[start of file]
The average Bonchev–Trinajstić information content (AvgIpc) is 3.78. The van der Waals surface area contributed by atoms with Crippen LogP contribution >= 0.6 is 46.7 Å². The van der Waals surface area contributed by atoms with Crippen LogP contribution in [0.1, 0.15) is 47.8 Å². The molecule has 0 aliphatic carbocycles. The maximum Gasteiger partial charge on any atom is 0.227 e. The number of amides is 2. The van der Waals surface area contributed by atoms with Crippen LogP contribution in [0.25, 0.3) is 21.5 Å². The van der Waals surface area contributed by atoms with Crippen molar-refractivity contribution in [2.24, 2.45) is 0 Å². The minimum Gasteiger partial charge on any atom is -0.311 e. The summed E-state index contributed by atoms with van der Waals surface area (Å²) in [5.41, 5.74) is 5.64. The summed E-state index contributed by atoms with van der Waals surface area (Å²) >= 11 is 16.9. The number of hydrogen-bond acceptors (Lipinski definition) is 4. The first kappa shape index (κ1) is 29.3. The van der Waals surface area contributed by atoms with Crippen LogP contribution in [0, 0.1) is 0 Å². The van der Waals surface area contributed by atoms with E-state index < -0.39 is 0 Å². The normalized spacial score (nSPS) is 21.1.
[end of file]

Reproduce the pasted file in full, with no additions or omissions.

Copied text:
The average Bonchev–Trinajstić information content (AvgIpc) is 3.78. The van der Waals surface area contributed by atoms with Crippen LogP contribution >= 0.6 is 46.7 Å². The van der Waals surface area contributed by atoms with Crippen LogP contribution in [0.1, 0.15) is 47.8 Å². The molecule has 0 aliphatic carbocycles. The maximum Gasteiger partial charge on any atom is 0.227 e. The number of amides is 2. The van der Waals surface area contributed by atoms with Crippen LogP contribution in [0.25, 0.3) is 21.5 Å². The van der Waals surface area contributed by atoms with Crippen molar-refractivity contribution in [2.24, 2.45) is 0 Å². The minimum Gasteiger partial charge on any atom is -0.311 e. The summed E-state index contributed by atoms with van der Waals surface area (Å²) in [5.41, 5.74) is 5.64. The summed E-state index contributed by atoms with van der Waals surface area (Å²) >= 11 is 16.9. The number of hydrogen-bond acceptors (Lipinski definition) is 4. The first kappa shape index (κ1) is 29.3. The van der Waals surface area contributed by atoms with Crippen LogP contribution in [0, 0.1) is 0 Å². The van der Waals surface area contributed by atoms with E-state index < -0.39 is 0 Å². The normalized spacial score (nSPS) is 21.1.